On June 25, 2008, the Deputy Assistant Administrator, Office of Diversion Control, Drug Enforcement Administration, issued an Order to Show Cause to Sylvester A. Nathan, M.D. (Respondent), of Woodridge, Illinois. The Show Cause Order proposed the revocation of Respondent's DEA Certificate of Registration, AN1430343, which authorized him to dispense controlled substances as a practitioner, and the denial of any pending applications to renew or modify the registration, on the ground that the Illinois Department of Professional Regulation had suspended Respondent's “state license to handle controlled substances,” and that Respondent is therefore without authority to dispense controlled substances in the State in which he holds his registration. Id. at 1.
Respondent timely requested a hearing on the allegations and sought a five-month long continuance of the proceeding. Thereafter, the Government moved to deny Respondent's request for a continuance and for summary disposition. The basis for the summary disposition motion was that Respondent's state medical license had been suspended. As support for the motion, the Government attached: (1) A copy of a July 25, 2007 order of the Illinois Department of Financial and Professional Regulation (IDFPR), which indefinitely suspended Respondent's Illinois Physician and Surgeon's Certificate until he provided proof that he has passed the Special Purpose Examination (SPEX); and (2) a July 8, 2008 printout of Respondent's Physician Profile from the IDFPR's Web site, which indicated that the status of Respondent's license was “suspended.”
Thereafter, the ALJ issued an Order for Respondent's Response. On August 11, 2008, Respondent submitted his response in which he acknowledged that since July 25, 2007, he “has no authority to prescribe, handle or [d]ispense any [c]ontrolled medical substances in the state” of Illinois. With the submission, Respondent also enclosed his DEA Certificate of Registration but indicated on the document that it was being “returned under protest.”
Shortly thereafter, the ALJ granted the Government's motion for summary disposition. ALJ at 6. The ALJ noted that there was no dispute that “Respondent is not authorized to practice medicine in Illinois” and thus could not “prescribe controlled substance in that State.” Id. at 5. Applying the Agency's longstanding interpretation that the Controlled Substances Act precludes the continuation of a registration if the practitioner no longer holds authority to dispense controlled substances in the State in which he practices medicine, id. (collecting cases); the ALJ granted the Government's motion and recommended that Respondent's registration be revoked and that any pending application be denied.
Respondent did not file exceptions to the ALJ's decision. On September 11, 2008, the record was forwarded to me for final agency action. Having considered the entire record and having taken official notice of the registration Start Printed Page 17517records of this Agency, I find that Respondent's registration expired on October 31, 2008, and that Respondent has not submitted a renewal application, let alone a timely one (which would have kept his registration in effect pending the issuance of this decision).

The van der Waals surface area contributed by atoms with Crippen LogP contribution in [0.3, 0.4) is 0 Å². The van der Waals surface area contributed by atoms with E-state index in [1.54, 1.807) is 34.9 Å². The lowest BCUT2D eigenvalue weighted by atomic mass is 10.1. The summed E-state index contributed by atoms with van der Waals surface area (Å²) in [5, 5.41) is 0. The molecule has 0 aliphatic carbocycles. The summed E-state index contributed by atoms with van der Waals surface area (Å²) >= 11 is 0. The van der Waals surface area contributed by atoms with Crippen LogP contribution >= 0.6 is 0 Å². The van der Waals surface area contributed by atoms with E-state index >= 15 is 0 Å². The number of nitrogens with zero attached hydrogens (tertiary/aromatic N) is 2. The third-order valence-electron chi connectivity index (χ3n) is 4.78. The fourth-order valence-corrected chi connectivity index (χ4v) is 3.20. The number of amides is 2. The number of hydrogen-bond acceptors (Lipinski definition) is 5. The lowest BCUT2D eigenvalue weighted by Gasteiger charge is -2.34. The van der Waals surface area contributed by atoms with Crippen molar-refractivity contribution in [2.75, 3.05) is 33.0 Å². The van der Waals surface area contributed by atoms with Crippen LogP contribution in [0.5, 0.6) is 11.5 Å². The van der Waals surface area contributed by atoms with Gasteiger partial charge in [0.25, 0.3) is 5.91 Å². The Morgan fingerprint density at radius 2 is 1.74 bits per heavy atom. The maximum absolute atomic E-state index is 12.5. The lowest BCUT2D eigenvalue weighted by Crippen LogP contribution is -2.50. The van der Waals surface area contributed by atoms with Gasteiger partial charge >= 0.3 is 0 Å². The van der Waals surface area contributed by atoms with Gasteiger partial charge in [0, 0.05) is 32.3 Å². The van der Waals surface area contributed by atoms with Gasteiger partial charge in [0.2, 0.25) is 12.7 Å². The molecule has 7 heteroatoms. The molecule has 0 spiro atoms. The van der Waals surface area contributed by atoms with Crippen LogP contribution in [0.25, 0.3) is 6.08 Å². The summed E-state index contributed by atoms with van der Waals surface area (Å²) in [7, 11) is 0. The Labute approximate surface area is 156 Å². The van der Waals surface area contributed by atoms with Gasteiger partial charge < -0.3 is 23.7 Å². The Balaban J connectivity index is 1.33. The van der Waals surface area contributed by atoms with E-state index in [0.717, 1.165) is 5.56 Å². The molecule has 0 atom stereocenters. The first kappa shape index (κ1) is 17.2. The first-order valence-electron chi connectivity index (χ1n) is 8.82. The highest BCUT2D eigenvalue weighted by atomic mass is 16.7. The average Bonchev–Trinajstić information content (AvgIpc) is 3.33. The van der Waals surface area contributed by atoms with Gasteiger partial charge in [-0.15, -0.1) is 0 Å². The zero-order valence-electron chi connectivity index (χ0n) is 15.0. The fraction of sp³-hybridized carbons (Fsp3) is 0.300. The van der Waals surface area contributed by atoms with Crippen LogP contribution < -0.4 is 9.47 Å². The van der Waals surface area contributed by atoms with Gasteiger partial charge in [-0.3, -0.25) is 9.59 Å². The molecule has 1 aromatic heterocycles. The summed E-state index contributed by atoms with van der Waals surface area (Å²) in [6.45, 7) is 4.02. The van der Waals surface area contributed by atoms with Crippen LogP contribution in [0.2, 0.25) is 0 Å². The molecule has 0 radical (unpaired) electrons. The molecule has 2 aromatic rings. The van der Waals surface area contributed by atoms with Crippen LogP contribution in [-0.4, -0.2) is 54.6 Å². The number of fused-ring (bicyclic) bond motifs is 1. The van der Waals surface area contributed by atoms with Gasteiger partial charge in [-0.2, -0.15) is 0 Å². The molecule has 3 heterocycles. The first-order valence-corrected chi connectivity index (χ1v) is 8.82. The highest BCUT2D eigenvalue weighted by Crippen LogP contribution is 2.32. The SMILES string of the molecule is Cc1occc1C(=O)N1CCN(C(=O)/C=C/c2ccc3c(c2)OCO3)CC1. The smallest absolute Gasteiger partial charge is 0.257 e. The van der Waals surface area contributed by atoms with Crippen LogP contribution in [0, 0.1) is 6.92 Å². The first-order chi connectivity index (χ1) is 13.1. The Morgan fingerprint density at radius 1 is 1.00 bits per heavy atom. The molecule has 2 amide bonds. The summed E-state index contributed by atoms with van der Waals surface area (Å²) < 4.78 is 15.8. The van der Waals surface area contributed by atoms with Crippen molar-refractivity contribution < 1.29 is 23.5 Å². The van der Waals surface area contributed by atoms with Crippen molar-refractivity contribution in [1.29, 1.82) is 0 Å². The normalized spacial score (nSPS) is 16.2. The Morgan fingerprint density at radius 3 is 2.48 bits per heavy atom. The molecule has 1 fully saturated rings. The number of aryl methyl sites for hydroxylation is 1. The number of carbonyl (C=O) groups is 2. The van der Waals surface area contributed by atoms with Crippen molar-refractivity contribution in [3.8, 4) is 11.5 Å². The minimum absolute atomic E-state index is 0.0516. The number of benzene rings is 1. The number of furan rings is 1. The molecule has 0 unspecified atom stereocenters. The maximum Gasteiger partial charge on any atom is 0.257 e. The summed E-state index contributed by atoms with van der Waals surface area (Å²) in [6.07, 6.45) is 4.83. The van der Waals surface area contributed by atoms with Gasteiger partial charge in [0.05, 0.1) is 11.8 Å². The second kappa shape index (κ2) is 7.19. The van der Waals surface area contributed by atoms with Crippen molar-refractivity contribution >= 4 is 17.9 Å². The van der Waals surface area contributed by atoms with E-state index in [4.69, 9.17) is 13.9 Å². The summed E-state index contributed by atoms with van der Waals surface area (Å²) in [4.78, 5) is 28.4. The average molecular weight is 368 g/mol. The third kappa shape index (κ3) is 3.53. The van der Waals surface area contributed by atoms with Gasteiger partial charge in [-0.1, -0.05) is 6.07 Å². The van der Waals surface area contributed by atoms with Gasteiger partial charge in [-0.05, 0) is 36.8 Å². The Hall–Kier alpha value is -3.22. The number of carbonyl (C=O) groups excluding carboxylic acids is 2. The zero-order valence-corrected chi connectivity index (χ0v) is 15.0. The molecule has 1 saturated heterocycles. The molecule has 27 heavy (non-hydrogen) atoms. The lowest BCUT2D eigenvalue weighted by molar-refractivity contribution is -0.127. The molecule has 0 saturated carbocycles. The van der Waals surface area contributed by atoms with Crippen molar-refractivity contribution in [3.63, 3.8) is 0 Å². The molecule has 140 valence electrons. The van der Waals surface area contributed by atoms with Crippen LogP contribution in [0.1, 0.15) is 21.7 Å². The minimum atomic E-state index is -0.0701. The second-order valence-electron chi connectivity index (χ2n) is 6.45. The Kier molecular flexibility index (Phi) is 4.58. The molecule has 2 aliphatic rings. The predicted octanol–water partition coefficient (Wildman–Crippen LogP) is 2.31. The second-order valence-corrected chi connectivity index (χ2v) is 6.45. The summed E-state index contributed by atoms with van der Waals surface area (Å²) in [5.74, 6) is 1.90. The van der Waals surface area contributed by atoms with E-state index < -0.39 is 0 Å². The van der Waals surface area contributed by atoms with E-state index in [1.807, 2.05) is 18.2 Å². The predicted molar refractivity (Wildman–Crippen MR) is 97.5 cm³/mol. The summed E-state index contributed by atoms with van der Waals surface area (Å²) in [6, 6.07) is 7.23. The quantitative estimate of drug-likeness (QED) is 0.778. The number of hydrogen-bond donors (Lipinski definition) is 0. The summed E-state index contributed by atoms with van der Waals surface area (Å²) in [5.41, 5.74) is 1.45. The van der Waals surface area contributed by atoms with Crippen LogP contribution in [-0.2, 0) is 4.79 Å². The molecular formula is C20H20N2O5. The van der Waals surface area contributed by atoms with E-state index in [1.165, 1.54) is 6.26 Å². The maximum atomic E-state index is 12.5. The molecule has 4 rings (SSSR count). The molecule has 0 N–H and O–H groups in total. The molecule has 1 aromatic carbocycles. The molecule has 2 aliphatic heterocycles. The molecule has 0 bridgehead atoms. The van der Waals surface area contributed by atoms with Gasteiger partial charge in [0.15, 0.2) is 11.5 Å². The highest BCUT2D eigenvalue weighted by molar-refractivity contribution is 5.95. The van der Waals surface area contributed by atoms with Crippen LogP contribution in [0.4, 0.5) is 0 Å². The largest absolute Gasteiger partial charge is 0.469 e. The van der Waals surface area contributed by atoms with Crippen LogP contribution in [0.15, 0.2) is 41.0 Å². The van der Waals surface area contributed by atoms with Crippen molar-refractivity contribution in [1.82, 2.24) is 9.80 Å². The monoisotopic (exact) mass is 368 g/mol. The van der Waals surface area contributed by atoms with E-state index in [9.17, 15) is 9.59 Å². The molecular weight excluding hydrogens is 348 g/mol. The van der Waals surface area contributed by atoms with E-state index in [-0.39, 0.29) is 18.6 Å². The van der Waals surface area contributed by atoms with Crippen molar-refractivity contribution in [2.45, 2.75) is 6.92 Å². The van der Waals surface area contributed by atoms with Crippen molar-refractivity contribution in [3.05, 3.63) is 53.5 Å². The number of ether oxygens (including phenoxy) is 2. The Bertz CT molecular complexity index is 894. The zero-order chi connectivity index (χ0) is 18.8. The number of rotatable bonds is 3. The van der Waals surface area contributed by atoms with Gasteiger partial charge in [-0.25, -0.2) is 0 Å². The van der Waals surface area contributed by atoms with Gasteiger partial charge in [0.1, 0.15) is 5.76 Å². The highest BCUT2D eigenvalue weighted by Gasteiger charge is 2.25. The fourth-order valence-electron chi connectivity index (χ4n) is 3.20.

It is well settled that “[i]f a registrant has not submitted a timely renewal application prior to the expiration date, then the registration expires and there is nothing to revoke.” Ronald J. Riegel, 63 FR 67132, 67133 (1998); see also William W. Nucklos, 73 FR 34330 (2008). Because Respondent's registration has expired and there is no pending application to act upon, I conclude that this case is now moot.
Pursuant to the authority vested in me by 21 U.S.C. 823(f) & 824(a), as well as 28 CFR 0.100(b) and 0.104, I hereby order that the Order to Show Cause issued to Sylvester A. Nathan, M.D., be, and it hereby is, dismissed.Start Signature
Dated: April 3, 2009.
Michele M. Leonhart,
1. Under the Administrative Procedure Act (APA), an agency “may take official notice of facts at any stage in a proceeding-even in the final decision.” U.S. Dept. of Justice, Attorney General's Manual on the Administrative Procedure Act 80 (1947) (Wm. W. Gaunt & Sons, Inc., Reprint 1979). In accordance with the APA and DEA's regulations, Respondent is “entitled on timely request, to an opportunity to show to the contrary.” 5 U.S.C. 556(e); see also 21 CFR 1316.59(e). Respondent can dispute these facts by filing a properly supported motion for reconsideration within fifteen days of service of this order, which shall begin on the date this order is mailed.Back to Citation
[FR Doc. E9-8625 Filed 4-14-09; 8:45 am]
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